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  15. #14  
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    Actually you are commenting upon YOUR model of "God". It's time for you to - get real about this!

    Quote Originally Posted by skeptic
    To AR: If a totally innocent child dies by an Act of God, how can that God be omnipotent, omniscient, omnipresent, and omnibenevolent?
    So by the definition of whom, do you attribute your "Act of God"?

    BTW, why do you appear to be avoiding the other - far more pertinent questions?
    sunshinewarrior: If two people are using the same word, but applying different meanings to it, then they're not communicating.
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  16. #15  
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    AR

    I am not avoiding anything. I thought I had already addressed your queries. What questions have I avoided? I will try to reply to satisfy you.

    You asked about Act of God. I call something tragic that happens, that is not the fault of a human, an Act of God. Who else can we blame it on? So an earthquake is Act of God. So is disease. So is a volcano or tsunami etc.

    And again, I ask. What kind of deity permits the innocent to die in agony? Yet this happens to millions of innocent children every year, from a range of Acts of God.
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  17. #16  
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    Quote Originally Posted by skeptic
    To AR

    I am commenting on the Christian model of God.
    That is : omnipotent, omniscient, omnipresent, and omnibenevolent.

    However, bad things happen. For example : A million children die every year from malaria - something that cannot, by any stretch of the imagination be their fault. Not a pleasant way to die.

    If a totally innocent child dies by an Act of God, how can that God be omnipotent, omniscient, omnipresent, and omnibenevolent?
    their souls are now in heaven and the suffering they had on earth is no longer a bother to them. They are at eternal peace, and eternal happiness.
    Wise men speak because they have something to say; Fools, because they have to say something.
    -Plato

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    Veracity Vigilante inow's Avatar
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    But their loved ones who survived them are now in despair as a direct result of their departure, hence the all loving omnipresent, omnipotent, omnibenevolent god still looks like royal jerk with a bronze age teenager mentality.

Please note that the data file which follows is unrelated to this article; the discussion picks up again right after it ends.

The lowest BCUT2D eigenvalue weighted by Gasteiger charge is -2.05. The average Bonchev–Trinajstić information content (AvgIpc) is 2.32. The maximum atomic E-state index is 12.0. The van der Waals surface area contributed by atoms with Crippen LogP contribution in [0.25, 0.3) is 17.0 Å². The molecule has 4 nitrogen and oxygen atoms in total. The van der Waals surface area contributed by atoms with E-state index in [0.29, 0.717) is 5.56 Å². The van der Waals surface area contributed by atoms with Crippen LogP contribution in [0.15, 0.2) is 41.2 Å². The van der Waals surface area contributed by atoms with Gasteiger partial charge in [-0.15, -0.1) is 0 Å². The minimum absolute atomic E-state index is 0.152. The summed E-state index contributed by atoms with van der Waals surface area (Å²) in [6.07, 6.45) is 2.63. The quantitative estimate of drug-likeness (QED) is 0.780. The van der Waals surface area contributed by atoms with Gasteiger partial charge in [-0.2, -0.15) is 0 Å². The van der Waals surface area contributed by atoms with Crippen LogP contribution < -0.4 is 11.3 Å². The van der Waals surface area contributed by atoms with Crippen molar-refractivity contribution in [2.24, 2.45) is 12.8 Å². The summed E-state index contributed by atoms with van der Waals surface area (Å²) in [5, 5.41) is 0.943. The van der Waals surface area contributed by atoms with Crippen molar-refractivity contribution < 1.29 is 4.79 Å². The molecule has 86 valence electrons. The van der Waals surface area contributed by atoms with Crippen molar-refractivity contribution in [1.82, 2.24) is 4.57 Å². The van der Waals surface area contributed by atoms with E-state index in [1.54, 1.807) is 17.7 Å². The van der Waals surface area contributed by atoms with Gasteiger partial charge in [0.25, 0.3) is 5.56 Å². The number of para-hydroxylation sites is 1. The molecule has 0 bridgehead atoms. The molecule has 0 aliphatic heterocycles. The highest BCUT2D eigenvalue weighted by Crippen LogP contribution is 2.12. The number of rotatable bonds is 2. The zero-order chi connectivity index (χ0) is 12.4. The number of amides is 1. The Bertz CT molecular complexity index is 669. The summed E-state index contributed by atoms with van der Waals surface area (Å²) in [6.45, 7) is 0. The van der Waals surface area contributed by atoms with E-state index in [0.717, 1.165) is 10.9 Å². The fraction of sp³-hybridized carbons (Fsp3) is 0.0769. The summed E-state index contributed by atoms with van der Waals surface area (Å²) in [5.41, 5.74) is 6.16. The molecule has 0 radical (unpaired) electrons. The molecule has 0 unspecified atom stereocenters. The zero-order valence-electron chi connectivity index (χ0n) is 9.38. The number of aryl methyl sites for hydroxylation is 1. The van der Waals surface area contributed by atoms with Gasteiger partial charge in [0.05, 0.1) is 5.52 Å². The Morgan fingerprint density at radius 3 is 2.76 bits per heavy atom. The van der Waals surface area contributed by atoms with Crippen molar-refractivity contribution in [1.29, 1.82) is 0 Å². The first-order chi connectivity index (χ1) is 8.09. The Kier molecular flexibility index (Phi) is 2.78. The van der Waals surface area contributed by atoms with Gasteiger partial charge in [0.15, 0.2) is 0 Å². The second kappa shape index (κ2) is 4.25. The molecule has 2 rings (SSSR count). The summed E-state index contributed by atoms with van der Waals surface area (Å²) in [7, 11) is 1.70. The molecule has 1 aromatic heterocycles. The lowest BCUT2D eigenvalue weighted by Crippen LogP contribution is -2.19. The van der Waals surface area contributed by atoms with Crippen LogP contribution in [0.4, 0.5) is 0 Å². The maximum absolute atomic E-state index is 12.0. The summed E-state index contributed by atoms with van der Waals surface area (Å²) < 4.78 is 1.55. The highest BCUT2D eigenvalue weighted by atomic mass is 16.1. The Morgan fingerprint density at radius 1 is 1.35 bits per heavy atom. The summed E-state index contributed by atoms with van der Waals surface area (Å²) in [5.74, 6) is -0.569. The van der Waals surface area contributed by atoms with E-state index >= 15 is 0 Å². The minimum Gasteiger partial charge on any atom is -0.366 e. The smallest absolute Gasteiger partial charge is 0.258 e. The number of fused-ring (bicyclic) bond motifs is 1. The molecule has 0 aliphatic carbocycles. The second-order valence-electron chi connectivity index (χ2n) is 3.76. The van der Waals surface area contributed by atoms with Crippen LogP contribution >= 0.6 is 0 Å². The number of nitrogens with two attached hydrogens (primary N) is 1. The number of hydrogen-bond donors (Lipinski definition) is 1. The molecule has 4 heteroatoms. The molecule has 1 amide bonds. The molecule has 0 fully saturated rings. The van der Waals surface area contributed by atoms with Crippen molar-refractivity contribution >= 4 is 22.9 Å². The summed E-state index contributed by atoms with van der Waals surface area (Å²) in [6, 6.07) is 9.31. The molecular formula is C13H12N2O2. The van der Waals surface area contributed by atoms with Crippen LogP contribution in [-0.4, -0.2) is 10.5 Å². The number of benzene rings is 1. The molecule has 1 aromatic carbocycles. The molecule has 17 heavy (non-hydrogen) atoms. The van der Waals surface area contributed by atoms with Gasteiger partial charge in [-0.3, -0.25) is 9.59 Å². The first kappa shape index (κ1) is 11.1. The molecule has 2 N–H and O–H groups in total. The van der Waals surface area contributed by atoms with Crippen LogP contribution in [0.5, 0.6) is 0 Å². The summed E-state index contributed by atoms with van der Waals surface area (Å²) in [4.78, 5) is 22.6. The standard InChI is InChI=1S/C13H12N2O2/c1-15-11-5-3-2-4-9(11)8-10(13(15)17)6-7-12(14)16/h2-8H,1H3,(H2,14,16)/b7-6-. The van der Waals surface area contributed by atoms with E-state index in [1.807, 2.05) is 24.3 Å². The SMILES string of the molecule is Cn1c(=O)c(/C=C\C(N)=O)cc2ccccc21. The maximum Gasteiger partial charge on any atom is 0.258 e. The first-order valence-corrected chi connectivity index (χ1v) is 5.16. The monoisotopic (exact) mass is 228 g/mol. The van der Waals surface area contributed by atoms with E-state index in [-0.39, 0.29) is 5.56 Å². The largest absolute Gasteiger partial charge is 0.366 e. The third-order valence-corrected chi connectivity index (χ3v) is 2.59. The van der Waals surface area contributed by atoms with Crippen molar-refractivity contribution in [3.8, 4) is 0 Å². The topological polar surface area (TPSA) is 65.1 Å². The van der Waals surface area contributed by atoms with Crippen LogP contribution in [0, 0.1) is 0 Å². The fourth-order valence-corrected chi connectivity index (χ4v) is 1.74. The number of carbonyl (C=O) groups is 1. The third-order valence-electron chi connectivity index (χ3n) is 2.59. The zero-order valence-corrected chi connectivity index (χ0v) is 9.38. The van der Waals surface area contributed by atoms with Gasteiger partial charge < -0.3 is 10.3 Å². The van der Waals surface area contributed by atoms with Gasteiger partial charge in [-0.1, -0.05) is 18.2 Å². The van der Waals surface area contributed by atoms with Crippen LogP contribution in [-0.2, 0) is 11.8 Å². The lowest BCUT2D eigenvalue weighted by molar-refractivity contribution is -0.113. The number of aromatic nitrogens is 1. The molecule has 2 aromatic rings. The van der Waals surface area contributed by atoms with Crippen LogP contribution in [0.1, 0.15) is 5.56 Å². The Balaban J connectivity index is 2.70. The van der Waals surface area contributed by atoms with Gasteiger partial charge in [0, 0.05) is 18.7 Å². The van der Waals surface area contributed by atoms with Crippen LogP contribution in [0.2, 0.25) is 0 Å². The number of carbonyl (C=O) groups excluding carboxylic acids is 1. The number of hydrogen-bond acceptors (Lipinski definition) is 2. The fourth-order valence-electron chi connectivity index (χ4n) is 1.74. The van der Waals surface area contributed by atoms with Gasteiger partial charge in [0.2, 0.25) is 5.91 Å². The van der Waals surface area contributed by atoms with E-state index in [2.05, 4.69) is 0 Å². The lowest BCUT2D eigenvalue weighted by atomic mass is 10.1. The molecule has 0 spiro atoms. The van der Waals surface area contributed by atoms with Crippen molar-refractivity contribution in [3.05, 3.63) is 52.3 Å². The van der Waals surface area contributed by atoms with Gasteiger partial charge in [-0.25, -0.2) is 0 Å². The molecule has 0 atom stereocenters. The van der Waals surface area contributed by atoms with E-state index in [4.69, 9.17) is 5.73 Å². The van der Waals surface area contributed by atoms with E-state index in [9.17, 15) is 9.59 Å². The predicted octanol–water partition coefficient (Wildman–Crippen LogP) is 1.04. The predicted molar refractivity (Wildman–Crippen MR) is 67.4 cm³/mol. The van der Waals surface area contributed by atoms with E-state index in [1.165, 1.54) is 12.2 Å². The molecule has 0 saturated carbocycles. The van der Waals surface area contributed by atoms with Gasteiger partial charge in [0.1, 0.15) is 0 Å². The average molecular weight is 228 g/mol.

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    Quote Originally Posted by inow
    But their loved ones who survived them are now in despair as a direct result of their departure, hence the all loving omnipresent, omnipotent, omnibenevolent god still looks like royal jerk with a bronze age teenager mentality.
    But how do we not know that the despair and pain of the departed's loved one's is not there for a reason? Perhaps to Strengthen them against future pain that is inevitable? Maybe the angst is there to curve their path towards one that will give them more happiness in their lives? Or there may be subsequent events that will coincide with their current pain, to give them a better life overall than they would have otherwise had? You never know man, you never know :wink:
    Wise men speak because they have something to say; Fools, because they have to say something.
    -Plato

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    Yes arcane, I agree..it's better to be a quiet, openminded optimist than a shrewd, outspoken yet bitter Dawkinesque atheist (as I once was).
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    Re the death of innocents.

    If all innocent children who died, did so quietly, at peace without pain, the religiously superstitious among us could claim they went "to a better place" and were better off.

    But that is not the case. Millions of innocents each year die in terror, in pain, and often agony that is utterly excruciating. If our hypothetical deity simply wanted those innocents to join him/her/it in some hypothetical heaven, then why inflict that pain on them?

    The model of a deity that is omnipotent, omniscient, omnipresent, and omnibenevolent falls down badly.
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  22. #21  
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    Quote Originally Posted by Arcane_Mathematician
    You never know man, you never know :wink:
    Whoa... Minds are being blown, man. Haha. Pure awesome, a_math.



    Quote Originally Posted by gottspieler
    it's better to be a quiet, openminded optimist than a shrewd, outspoken yet bitter Dawkinesque atheist (as I once was).
    Ignoring your irrelevant attack on Dawkins, I have to ask you why you think it's better to keep your mouth shut rather than teach people and help them to find the flaws in their reasoning and worldview. And... who the fuck is bitter? You sure brought a whole lot of tangential emotional baggage into this for no apparent reason.